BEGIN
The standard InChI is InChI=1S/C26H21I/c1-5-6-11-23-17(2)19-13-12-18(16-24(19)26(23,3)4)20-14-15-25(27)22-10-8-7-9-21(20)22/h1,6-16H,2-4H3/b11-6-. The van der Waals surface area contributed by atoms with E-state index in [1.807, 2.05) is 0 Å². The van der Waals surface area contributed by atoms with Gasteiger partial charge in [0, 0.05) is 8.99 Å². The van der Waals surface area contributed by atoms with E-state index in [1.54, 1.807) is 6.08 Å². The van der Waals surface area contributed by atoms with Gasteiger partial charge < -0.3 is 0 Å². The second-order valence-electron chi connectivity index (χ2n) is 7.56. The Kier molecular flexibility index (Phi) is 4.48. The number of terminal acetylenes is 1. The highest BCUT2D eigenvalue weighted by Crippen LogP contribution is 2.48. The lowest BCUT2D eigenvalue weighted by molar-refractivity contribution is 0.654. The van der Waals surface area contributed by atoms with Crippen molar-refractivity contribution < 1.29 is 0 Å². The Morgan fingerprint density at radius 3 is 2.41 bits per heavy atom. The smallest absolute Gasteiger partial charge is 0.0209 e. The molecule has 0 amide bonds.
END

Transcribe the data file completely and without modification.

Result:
The standard InChI is InChI=1S/C26H21I/c1-5-6-11-23-17(2)19-13-12-18(16-24(19)26(23,3)4)20-14-15-25(27)22-10-8-7-9-21(20)22/h1,6-16H,2-4H3/b11-6-. The van der Waals surface area contributed by atoms with E-state index in [1.807, 2.05) is 0 Å². The van der Waals surface area contributed by atoms with Gasteiger partial charge in [0, 0.05) is 8.99 Å². The van der Waals surface area contributed by atoms with E-state index in [1.54, 1.807) is 6.08 Å². The van der Waals surface area contributed by atoms with Gasteiger partial charge < -0.3 is 0 Å². The second-order valence-electron chi connectivity index (χ2n) is 7.56. The Kier molecular flexibility index (Phi) is 4.48. The number of terminal acetylenes is 1. The highest BCUT2D eigenvalue weighted by Crippen LogP contribution is 2.48. The lowest BCUT2D eigenvalue weighted by molar-refractivity contribution is 0.654. The van der Waals surface area contributed by atoms with Crippen molar-refractivity contribution < 1.29 is 0 Å². The Morgan fingerprint density at radius 3 is 2.41 bits per heavy atom. The smallest absolute Gasteiger partial charge is 0.0209 e. The molecule has 0 amide bonds.